[en-us] Learning Rails 7 and hotwire

Hey, you!

In this article, you’re not going to learn how to use Hotwire. I’ll just be going to give some of my input about this new approach and explain how I normally set up a rails application from scratch.

First of all, if you want to learn how to use Hotwire, follow this tutorial, which is what I did and by the time you finish you’ll be understanding this new approach and will be ready to apply it by yourself.

My take:

Hotwire is amazing. It took all the good things Rails already did and improved it into a technique that allows you to write little(sometimes none) Javascript.

That’s great for developers that want to write their full stack application but don’t want to have trouble writing or learning React/Typescript/Vue and the whole modern stack frontend developers use these days.

Real time updates with turbo-stream which abstracts all the javascript part from Action Cable and turbo-frames for replacing only parts of pages gives your rails application the look and feel of any other app writen in React or any JS library.

So, give it a chance and try it yourself to build something with it.

Following the tutorial:

I wrote my application based on the tutorial above with some changes that combined serve as the foundation for all my Rails projects.

First, the changes:

I used Rspec as a test framework instead of Mini-test and I wrote a small class to dry-up a the controller responses. Normally I use the responders gem for this, but somehow it’s not working with flash messages and turbo stream response format.

Now, let me walk you through the foundation:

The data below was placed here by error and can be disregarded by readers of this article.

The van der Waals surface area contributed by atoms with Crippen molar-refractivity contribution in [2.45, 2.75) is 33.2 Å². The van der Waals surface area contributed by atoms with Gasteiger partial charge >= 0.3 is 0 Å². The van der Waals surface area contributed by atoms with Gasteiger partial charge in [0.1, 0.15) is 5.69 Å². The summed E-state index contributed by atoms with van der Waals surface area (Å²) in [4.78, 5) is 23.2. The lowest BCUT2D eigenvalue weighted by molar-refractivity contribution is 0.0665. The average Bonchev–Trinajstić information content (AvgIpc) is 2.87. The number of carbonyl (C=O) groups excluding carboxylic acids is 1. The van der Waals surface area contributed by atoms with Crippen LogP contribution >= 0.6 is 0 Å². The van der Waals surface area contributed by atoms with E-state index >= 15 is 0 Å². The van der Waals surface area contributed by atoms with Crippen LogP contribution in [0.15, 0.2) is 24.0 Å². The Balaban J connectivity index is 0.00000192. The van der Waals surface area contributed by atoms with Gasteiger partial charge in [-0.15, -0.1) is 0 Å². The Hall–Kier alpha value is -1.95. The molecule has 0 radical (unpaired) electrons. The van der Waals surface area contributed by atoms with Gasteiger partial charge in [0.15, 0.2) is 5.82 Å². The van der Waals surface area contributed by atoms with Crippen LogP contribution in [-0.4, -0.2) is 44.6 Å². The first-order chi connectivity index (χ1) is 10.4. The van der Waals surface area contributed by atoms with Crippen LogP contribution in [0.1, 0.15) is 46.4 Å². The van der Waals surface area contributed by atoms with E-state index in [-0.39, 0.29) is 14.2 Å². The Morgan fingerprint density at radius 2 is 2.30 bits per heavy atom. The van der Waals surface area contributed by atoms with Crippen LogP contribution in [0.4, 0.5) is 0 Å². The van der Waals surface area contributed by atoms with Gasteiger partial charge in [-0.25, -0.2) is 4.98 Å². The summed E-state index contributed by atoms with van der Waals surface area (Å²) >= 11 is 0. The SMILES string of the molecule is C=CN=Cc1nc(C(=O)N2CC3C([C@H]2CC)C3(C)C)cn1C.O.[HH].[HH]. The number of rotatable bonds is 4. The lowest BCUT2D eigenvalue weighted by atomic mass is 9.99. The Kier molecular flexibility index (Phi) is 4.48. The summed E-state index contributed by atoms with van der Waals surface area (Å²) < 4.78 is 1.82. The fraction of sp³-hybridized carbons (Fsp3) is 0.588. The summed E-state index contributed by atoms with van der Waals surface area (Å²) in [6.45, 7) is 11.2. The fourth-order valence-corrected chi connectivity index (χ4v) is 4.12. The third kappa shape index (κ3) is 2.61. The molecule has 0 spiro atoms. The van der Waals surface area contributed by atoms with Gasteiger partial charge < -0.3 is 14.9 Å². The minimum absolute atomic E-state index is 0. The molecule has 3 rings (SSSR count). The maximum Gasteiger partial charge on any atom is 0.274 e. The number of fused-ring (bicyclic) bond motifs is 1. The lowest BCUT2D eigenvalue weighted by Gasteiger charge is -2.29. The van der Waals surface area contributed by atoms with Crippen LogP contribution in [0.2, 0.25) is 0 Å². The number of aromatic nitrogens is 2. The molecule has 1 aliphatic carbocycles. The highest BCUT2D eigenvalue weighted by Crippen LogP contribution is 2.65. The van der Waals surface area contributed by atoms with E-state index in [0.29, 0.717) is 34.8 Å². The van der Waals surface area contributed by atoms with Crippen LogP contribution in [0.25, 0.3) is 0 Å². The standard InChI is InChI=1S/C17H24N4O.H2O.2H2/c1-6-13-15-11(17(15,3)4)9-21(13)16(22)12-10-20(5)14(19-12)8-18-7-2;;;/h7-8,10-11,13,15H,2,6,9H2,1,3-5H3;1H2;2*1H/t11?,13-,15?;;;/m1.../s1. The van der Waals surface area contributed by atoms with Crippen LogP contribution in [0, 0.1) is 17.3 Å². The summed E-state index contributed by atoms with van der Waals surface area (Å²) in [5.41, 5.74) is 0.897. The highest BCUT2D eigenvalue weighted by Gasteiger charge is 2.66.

1. Docker. I always use docker no matter what. If you get my laptop the only thing installed is a docker desktop application. Nothing else, no database, no programing language, nothing. Even when I need to run one ruby script, I use docker. Follow this tutorial for docker and rails quick start.
  2. Devise Gem for user management, including login, registration, forget the password, and so on.
  3. Simple Form gem plays nice with devise so you can build forms with ease. You set up one time and all your forms will be ready to reuse throughout the whole application.
  4. Rspec gem for tests. Nothing against the default rails test framework, but I feel much more productive with Rspec. Along with it, I also use shoulda-matchers, faker, factory_bot_rails, and rspec-its.
  5. Rubocop. It helps me write better quality code and once you use it’s hard to go back.
  6. Dotenv-rails for better management of environment variables.
  7. Simplecov for checking if I’m covering at least 90% of the project with tests.
One note about tests:

Normally I write tests for all models trying to cover all possible edge cases.

Then I write feature tests using capybara which also acts as integration and end 2 end tests. If I’m writing an API-only application then I favor requests tests. Do not write controller tests. Favor always features or requests over controller tests.

What do you think about Hotwire? Let me know in the comments down below.

See ya!

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